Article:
Tuesday, February 26, 2013

My Top 10 Reasons to Stay at The Glades RV Resort

As you know, I won a 6 month stay at The Glades RV Resort in Moore Haven, Florida. Before deciding on an extended stay there we decided to spend a month this year to be sure we liked it. We will go back. Here's why:

10. The people at The Glades. Both residents and employees. Everyone was so welcoming and nice.

9. The surrounding communities. We had a great time here. There was so much to see and do we could not possibly see take in everything in a month. We missed the Sugarland Tour in Clewiston (It was booked up, so if you go to The Glades book this early),  Billie Swamp Safari, and several other attractions.
At the Ortona Cane Grinding Festival
8. The RV Park - so neat and clean without being over-regulated.

7. The fishing. You could fish anywhere there was water and the Calahooshatchee River runs by the park and the resort has its own marina. When we go there next we will have a boat in some form. Arch did fish from the dock, from the river bank and at a small dam at the Ortona Lock near the park. We are thinking a Porta-Bote would be great.

6. The people in the neighbouring communities. Everyone was very helpful and happy to tell us about their town and how to get the most from our visit there.

5. The location. Some might think the location a bit isolated - it is 15 miles to the nearest shopping, etc. But we thought that an advantage. We loved the peace and quiet (especially after Adelaide Shores where we had a major highway and a nightclub just behind us, and a tennis court where activities started at 7:30 am right outside our bedroom window). The night sky was beautiful - the ability to see it is a rarity in over-lit Florida. Lake Okeechobee is near by and it is a one to one and a half hour drive to the beaches on the Gulf Coast, Fort Myers, Sanibel and Captivia Islands, The Everglades, Shark Valley, Naples, etc. We did one trip per week.

4. The resort activities. From pot luck suppers to art classes to bean bag baseball, if you got bored here it is your own fault.
We sucked at bean bag baseball. But they were nice enough to let us play anyway.
3. The golf. The resort has a 9 hole golf course on site with organized men's, women's and couple events but with lots of times available for residents to just walk over and play 9 holes. Again, very laid back. Because they knew we had problems leaving Tara alone we were permitted to take her with us in the golf cart. She had to stay on the cart, but it did make it possible for us to play golf together. Also, there was a small grill at the golf course - great for a quick breakfast or lunch.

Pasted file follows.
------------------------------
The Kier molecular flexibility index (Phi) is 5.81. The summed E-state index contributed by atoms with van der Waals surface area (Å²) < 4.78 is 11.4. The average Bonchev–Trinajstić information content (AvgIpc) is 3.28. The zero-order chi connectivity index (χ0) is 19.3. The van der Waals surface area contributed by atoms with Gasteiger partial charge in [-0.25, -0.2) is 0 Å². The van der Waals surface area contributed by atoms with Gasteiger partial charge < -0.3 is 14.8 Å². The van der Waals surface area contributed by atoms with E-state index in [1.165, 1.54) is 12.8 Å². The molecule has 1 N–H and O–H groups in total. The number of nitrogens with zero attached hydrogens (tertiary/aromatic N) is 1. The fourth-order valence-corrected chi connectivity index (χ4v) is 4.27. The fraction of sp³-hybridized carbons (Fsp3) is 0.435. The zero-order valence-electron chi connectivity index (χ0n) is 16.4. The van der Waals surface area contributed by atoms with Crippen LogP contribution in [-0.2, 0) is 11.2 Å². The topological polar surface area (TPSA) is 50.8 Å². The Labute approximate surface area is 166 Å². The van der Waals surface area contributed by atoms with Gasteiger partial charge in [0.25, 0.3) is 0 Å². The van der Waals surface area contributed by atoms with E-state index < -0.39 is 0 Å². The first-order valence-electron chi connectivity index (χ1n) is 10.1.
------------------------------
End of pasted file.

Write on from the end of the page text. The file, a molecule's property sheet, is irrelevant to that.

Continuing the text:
So, guess who walked
Golf buddies - photo by Elaine from E & R's Travels
2. The weather. It was spectacular. only one day of rain in 30 and temperatures in the high 20s C. One thing we learned on this trip - if you want to be guaranteed warm, relatively dry, winter weather in Florida you must be south of a line stretching across Florida from Sarasota to Stuart.

1. Did I mention the people? From Facebook friends Elaine and Rick (thanks guys for including us in your activities) from New Brunswick whom we met through their blog, to Kristi and Jerri in the office, to the guys at the golf course and grill, to our fellow golfers and all the residents of The Glades, everyone was friendly, helpful and made us feel incredibly welcome and included.
Farewell supper - from left around the table, Cheryl, Cal, Debbie, Elaine and Rick
So, Thank you The Glades RV Resort. We will be back.

Saturday, February 23, 2013

LaBelle, Florida, Swamp Cabbage Festival.

According to the US Census Bureau the population of LaBelle is 4653. I think everyone was at the Swamp Cabbage Festival today. It was hot, crowded, interesting and a lot of fun.

On the advice of the locals we arrived at 9 am to get a good seat to watch the parade, due to start at 10 am. We found a great spot to set up our chairs here, right at the entrance to the park:
And the sign privoded a bit of shade. Necessary, as the day promised to be a hot one. We had an excellent view down the parade route. It would come to the corner where we were then turn left:
Then this happened, totally obscuring our view:
A local person sitting with us went to ask if they would move the cars. They were blocking a street already closed further up the road and therefore not really necessary. "Nope" said the policeman "the boss told us to do this".

We waited a while. Then Arch went over and asked. And offered a solution. Right up the road  being blocked was a lift bridge to let the boats on the river through. Why not just turn on the lights for the lift, or even lift the gate. "I don't know" said the policemen "we were told to put the cars here." Arch just shrugged and walked away. Then we noticed him on the phone:

And then they got in the cars and moved them. He came over and told us he called "the boss" and told him the cars weren't necessary and to turn on the lights at the lift bridge, which they did. And we had a perfect view down the parade route: